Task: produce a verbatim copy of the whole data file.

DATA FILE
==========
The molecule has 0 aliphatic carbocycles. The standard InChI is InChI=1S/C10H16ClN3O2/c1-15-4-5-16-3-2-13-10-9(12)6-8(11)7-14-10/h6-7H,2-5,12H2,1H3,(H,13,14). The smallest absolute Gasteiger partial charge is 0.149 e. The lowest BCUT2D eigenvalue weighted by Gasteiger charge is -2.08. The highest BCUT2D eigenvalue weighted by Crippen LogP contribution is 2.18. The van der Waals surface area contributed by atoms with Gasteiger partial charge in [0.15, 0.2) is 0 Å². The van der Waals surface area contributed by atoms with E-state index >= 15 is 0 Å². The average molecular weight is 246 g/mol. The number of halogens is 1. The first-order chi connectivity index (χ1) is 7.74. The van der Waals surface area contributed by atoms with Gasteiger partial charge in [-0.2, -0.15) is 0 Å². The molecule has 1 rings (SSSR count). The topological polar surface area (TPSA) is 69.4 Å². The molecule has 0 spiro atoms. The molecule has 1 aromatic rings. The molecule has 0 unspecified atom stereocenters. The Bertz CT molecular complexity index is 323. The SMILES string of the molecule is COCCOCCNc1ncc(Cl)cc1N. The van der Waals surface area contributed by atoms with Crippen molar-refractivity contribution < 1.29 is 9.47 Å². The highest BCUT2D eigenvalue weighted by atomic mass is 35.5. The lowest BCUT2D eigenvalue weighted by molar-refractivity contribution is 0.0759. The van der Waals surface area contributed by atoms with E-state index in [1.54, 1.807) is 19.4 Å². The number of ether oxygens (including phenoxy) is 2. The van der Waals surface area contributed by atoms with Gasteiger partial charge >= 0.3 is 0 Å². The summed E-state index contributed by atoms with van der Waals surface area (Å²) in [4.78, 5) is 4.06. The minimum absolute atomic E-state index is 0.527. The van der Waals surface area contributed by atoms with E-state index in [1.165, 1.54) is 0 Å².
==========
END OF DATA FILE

The molecule has 0 aliphatic carbocycles. The standard InChI is InChI=1S/C10H16ClN3O2/c1-15-4-5-16-3-2-13-10-9(12)6-8(11)7-14-10/h6-7H,2-5,12H2,1H3,(H,13,14). The smallest absolute Gasteiger partial charge is 0.149 e. The lowest BCUT2D eigenvalue weighted by Gasteiger charge is -2.08. The highest BCUT2D eigenvalue weighted by Crippen LogP contribution is 2.18. The van der Waals surface area contributed by atoms with Gasteiger partial charge in [0.15, 0.2) is 0 Å². The van der Waals surface area contributed by atoms with E-state index >= 15 is 0 Å². The average molecular weight is 246 g/mol. The number of halogens is 1. The first-order chi connectivity index (χ1) is 7.74. The van der Waals surface area contributed by atoms with Gasteiger partial charge in [-0.2, -0.15) is 0 Å². The molecule has 1 rings (SSSR count). The topological polar surface area (TPSA) is 69.4 Å². The molecule has 0 spiro atoms. The molecule has 1 aromatic rings. The molecule has 0 unspecified atom stereocenters. The Bertz CT molecular complexity index is 323. The SMILES string of the molecule is COCCOCCNc1ncc(Cl)cc1N. The van der Waals surface area contributed by atoms with Crippen molar-refractivity contribution < 1.29 is 9.47 Å². The highest BCUT2D eigenvalue weighted by atomic mass is 35.5. The lowest BCUT2D eigenvalue weighted by molar-refractivity contribution is 0.0759. The van der Waals surface area contributed by atoms with E-state index in [1.54, 1.807) is 19.4 Å². The number of ether oxygens (including phenoxy) is 2. The van der Waals surface area contributed by atoms with Gasteiger partial charge >= 0.3 is 0 Å². The summed E-state index contributed by atoms with van der Waals surface area (Å²) in [4.78, 5) is 4.06. The minimum absolute atomic E-state index is 0.527. The van der Waals surface area contributed by atoms with E-state index in [1.165, 1.54) is 0 Å².